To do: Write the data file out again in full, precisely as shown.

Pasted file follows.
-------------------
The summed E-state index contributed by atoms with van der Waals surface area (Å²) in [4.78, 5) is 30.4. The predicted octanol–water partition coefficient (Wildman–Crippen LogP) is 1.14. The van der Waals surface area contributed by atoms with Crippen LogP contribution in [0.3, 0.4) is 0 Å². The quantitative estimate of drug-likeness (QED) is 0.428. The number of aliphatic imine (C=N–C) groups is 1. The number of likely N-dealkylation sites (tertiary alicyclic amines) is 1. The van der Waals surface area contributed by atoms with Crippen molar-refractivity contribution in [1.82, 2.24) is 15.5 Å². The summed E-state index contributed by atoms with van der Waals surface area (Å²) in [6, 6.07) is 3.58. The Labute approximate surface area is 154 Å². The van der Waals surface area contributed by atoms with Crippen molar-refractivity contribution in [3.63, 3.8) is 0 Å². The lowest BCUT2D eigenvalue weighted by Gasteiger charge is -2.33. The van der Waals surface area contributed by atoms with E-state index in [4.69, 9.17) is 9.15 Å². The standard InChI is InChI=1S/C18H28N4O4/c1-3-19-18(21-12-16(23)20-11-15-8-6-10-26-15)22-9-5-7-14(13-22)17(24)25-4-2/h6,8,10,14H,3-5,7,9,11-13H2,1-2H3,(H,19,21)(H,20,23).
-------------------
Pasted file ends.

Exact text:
The summed E-state index contributed by atoms with van der Waals surface area (Å²) in [4.78, 5) is 30.4. The predicted octanol–water partition coefficient (Wildman–Crippen LogP) is 1.14. The van der Waals surface area contributed by atoms with Crippen LogP contribution in [0.3, 0.4) is 0 Å². The quantitative estimate of drug-likeness (QED) is 0.428. The number of aliphatic imine (C=N–C) groups is 1. The number of likely N-dealkylation sites (tertiary alicyclic amines) is 1. The van der Waals surface area contributed by atoms with Crippen molar-refractivity contribution in [1.82, 2.24) is 15.5 Å². The summed E-state index contributed by atoms with van der Waals surface area (Å²) in [6, 6.07) is 3.58. The Labute approximate surface area is 154 Å². The van der Waals surface area contributed by atoms with Crippen molar-refractivity contribution in [3.63, 3.8) is 0 Å². The lowest BCUT2D eigenvalue weighted by Gasteiger charge is -2.33. The van der Waals surface area contributed by atoms with E-state index in [4.69, 9.17) is 9.15 Å². The standard InChI is InChI=1S/C18H28N4O4/c1-3-19-18(21-12-16(23)20-11-15-8-6-10-26-15)22-9-5-7-14(13-22)17(24)25-4-2/h6,8,10,14H,3-5,7,9,11-13H2,1-2H3,(H,19,21)(H,20,23).